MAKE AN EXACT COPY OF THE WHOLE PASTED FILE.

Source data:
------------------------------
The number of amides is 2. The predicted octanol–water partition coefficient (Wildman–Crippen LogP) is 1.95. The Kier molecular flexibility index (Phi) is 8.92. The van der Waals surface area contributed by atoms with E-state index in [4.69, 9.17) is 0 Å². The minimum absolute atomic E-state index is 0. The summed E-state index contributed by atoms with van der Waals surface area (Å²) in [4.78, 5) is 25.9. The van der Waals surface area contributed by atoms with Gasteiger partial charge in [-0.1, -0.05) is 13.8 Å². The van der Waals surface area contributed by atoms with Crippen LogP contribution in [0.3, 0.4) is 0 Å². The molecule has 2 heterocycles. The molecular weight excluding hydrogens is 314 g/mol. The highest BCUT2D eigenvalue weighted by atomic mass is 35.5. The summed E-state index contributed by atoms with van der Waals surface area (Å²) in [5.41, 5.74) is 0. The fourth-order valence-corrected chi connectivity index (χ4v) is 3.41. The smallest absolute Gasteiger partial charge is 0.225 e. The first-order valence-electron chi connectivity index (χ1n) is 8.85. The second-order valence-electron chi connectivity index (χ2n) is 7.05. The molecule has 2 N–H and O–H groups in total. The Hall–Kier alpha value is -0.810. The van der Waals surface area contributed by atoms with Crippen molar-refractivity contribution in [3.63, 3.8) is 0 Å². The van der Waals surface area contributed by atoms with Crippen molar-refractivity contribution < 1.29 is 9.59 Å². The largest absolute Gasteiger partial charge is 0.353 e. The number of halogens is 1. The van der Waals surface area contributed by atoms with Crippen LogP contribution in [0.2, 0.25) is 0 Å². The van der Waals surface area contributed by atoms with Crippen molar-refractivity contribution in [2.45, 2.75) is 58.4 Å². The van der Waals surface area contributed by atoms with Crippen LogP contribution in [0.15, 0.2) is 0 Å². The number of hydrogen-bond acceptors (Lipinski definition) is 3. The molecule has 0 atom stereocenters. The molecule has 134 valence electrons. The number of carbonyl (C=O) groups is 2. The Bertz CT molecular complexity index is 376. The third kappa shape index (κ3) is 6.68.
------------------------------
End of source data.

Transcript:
The number of amides is 2. The predicted octanol–water partition coefficient (Wildman–Crippen LogP) is 1.95. The Kier molecular flexibility index (Phi) is 8.92. The van der Waals surface area contributed by atoms with E-state index in [4.69, 9.17) is 0 Å². The minimum absolute atomic E-state index is 0. The summed E-state index contributed by atoms with van der Waals surface area (Å²) in [4.78, 5) is 25.9. The van der Waals surface area contributed by atoms with Gasteiger partial charge in [-0.1, -0.05) is 13.8 Å². The van der Waals surface area contributed by atoms with Crippen LogP contribution in [0.3, 0.4) is 0 Å². The molecule has 2 heterocycles. The molecular weight excluding hydrogens is 314 g/mol. The highest BCUT2D eigenvalue weighted by atomic mass is 35.5. The summed E-state index contributed by atoms with van der Waals surface area (Å²) in [5.41, 5.74) is 0. The fourth-order valence-corrected chi connectivity index (χ4v) is 3.41. The smallest absolute Gasteiger partial charge is 0.225 e. The first-order valence-electron chi connectivity index (χ1n) is 8.85. The second-order valence-electron chi connectivity index (χ2n) is 7.05. The molecule has 2 N–H and O–H groups in total. The Hall–Kier alpha value is -0.810. The van der Waals surface area contributed by atoms with Crippen molar-refractivity contribution in [3.63, 3.8) is 0 Å². The van der Waals surface area contributed by atoms with Crippen molar-refractivity contribution < 1.29 is 9.59 Å². The largest absolute Gasteiger partial charge is 0.353 e. The number of halogens is 1. The van der Waals surface area contributed by atoms with Crippen LogP contribution in [0.2, 0.25) is 0 Å². The van der Waals surface area contributed by atoms with Crippen molar-refractivity contribution in [2.45, 2.75) is 58.4 Å². The van der Waals surface area contributed by atoms with Crippen LogP contribution in [0.15, 0.2) is 0 Å². The number of hydrogen-bond acceptors (Lipinski definition) is 3. The molecule has 0 atom stereocenters. The molecule has 134 valence electrons. The number of carbonyl (C=O) groups is 2. The Bertz CT molecular complexity index is 376. The third kappa shape index (κ3) is 6.68.